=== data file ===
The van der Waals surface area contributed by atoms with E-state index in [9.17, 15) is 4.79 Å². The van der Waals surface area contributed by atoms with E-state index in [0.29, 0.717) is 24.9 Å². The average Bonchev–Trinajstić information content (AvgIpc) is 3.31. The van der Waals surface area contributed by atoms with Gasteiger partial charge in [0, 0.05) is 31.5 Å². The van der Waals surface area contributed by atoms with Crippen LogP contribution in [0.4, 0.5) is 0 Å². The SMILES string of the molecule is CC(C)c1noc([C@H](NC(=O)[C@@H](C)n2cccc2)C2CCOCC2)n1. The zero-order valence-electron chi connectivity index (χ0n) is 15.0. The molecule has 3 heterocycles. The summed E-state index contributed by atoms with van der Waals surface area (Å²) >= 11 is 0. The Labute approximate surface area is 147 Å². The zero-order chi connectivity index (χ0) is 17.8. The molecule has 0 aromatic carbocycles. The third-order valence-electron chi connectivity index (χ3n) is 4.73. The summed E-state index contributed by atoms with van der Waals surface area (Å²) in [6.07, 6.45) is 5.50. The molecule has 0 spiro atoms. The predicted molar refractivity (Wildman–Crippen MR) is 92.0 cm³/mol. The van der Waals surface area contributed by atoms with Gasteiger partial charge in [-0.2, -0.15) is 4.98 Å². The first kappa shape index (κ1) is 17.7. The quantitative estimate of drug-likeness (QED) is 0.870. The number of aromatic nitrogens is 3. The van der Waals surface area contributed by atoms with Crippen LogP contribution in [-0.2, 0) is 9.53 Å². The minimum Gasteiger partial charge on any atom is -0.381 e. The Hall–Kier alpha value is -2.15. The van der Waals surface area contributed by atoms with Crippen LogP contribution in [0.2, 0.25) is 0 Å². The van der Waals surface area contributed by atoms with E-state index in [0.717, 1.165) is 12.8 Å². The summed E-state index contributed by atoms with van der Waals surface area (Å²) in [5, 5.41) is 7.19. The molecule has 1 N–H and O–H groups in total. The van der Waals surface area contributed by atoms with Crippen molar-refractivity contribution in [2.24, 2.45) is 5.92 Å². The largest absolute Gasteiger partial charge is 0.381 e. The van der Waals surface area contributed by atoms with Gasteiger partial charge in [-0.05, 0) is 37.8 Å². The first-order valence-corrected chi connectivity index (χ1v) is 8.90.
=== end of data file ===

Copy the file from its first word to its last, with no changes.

The van der Waals surface area contributed by atoms with E-state index in [9.17, 15) is 4.79 Å². The van der Waals surface area contributed by atoms with E-state index in [0.29, 0.717) is 24.9 Å². The average Bonchev–Trinajstić information content (AvgIpc) is 3.31. The van der Waals surface area contributed by atoms with Gasteiger partial charge in [0, 0.05) is 31.5 Å². The van der Waals surface area contributed by atoms with Crippen LogP contribution in [0.4, 0.5) is 0 Å². The SMILES string of the molecule is CC(C)c1noc([C@H](NC(=O)[C@@H](C)n2cccc2)C2CCOCC2)n1. The zero-order valence-electron chi connectivity index (χ0n) is 15.0. The molecule has 3 heterocycles. The summed E-state index contributed by atoms with van der Waals surface area (Å²) >= 11 is 0. The Labute approximate surface area is 147 Å². The zero-order chi connectivity index (χ0) is 17.8. The molecule has 0 aromatic carbocycles. The third-order valence-electron chi connectivity index (χ3n) is 4.73. The summed E-state index contributed by atoms with van der Waals surface area (Å²) in [6.07, 6.45) is 5.50. The molecule has 0 spiro atoms. The predicted molar refractivity (Wildman–Crippen MR) is 92.0 cm³/mol. The van der Waals surface area contributed by atoms with Gasteiger partial charge in [-0.2, -0.15) is 4.98 Å². The first kappa shape index (κ1) is 17.7. The quantitative estimate of drug-likeness (QED) is 0.870. The number of aromatic nitrogens is 3. The van der Waals surface area contributed by atoms with Crippen LogP contribution in [-0.2, 0) is 9.53 Å². The minimum Gasteiger partial charge on any atom is -0.381 e. The Hall–Kier alpha value is -2.15. The van der Waals surface area contributed by atoms with Crippen LogP contribution in [0.2, 0.25) is 0 Å². The van der Waals surface area contributed by atoms with E-state index in [0.717, 1.165) is 12.8 Å². The summed E-state index contributed by atoms with van der Waals surface area (Å²) in [5, 5.41) is 7.19. The molecule has 1 N–H and O–H groups in total. The van der Waals surface area contributed by atoms with Crippen molar-refractivity contribution in [2.24, 2.45) is 5.92 Å². The largest absolute Gasteiger partial charge is 0.381 e. The van der Waals surface area contributed by atoms with Gasteiger partial charge in [-0.05, 0) is 37.8 Å². The first-order valence-corrected chi connectivity index (χ1v) is 8.90.